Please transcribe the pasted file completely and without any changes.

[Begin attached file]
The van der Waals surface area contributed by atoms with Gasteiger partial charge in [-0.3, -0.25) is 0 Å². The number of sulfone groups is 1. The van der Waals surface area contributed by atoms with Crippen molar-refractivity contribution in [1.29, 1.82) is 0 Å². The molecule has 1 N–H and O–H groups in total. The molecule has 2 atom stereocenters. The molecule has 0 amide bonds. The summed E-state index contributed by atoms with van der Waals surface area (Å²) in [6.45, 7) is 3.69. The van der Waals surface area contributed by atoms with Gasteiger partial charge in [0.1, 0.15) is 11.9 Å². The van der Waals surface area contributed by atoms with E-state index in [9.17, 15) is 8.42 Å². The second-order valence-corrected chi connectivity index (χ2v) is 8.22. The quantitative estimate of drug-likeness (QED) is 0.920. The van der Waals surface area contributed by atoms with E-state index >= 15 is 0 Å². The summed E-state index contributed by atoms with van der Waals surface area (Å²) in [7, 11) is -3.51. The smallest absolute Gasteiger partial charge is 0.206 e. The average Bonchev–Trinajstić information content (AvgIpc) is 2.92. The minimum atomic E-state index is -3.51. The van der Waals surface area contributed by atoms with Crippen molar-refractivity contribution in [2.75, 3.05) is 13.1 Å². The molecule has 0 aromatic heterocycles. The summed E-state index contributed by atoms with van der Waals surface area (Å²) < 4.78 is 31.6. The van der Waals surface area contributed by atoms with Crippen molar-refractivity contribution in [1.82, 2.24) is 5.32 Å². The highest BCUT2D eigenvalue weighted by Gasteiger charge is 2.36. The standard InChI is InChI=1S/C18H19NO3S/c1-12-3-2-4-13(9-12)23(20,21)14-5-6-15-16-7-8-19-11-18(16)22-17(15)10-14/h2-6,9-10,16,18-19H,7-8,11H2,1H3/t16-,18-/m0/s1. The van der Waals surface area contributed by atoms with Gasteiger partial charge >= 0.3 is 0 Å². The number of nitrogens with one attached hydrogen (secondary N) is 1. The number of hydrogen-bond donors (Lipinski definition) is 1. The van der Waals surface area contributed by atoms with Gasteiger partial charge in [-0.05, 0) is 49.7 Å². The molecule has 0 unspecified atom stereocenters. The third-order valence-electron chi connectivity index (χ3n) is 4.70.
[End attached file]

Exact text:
The van der Waals surface area contributed by atoms with Gasteiger partial charge in [-0.3, -0.25) is 0 Å². The number of sulfone groups is 1. The van der Waals surface area contributed by atoms with Crippen molar-refractivity contribution in [1.29, 1.82) is 0 Å². The molecule has 1 N–H and O–H groups in total. The molecule has 2 atom stereocenters. The molecule has 0 amide bonds. The summed E-state index contributed by atoms with van der Waals surface area (Å²) in [6.45, 7) is 3.69. The van der Waals surface area contributed by atoms with Gasteiger partial charge in [0.1, 0.15) is 11.9 Å². The van der Waals surface area contributed by atoms with E-state index in [9.17, 15) is 8.42 Å². The second-order valence-corrected chi connectivity index (χ2v) is 8.22. The quantitative estimate of drug-likeness (QED) is 0.920. The van der Waals surface area contributed by atoms with E-state index >= 15 is 0 Å². The summed E-state index contributed by atoms with van der Waals surface area (Å²) in [7, 11) is -3.51. The smallest absolute Gasteiger partial charge is 0.206 e. The average Bonchev–Trinajstić information content (AvgIpc) is 2.92. The minimum atomic E-state index is -3.51. The van der Waals surface area contributed by atoms with Crippen molar-refractivity contribution in [2.75, 3.05) is 13.1 Å². The molecule has 0 aromatic heterocycles. The summed E-state index contributed by atoms with van der Waals surface area (Å²) < 4.78 is 31.6. The van der Waals surface area contributed by atoms with Crippen molar-refractivity contribution in [1.82, 2.24) is 5.32 Å². The highest BCUT2D eigenvalue weighted by Gasteiger charge is 2.36. The standard InChI is InChI=1S/C18H19NO3S/c1-12-3-2-4-13(9-12)23(20,21)14-5-6-15-16-7-8-19-11-18(16)22-17(15)10-14/h2-6,9-10,16,18-19H,7-8,11H2,1H3/t16-,18-/m0/s1. The van der Waals surface area contributed by atoms with Gasteiger partial charge >= 0.3 is 0 Å². The number of nitrogens with one attached hydrogen (secondary N) is 1. The number of hydrogen-bond donors (Lipinski definition) is 1. The van der Waals surface area contributed by atoms with Gasteiger partial charge in [-0.05, 0) is 49.7 Å². The molecule has 0 unspecified atom stereocenters. The third-order valence-electron chi connectivity index (χ3n) is 4.70.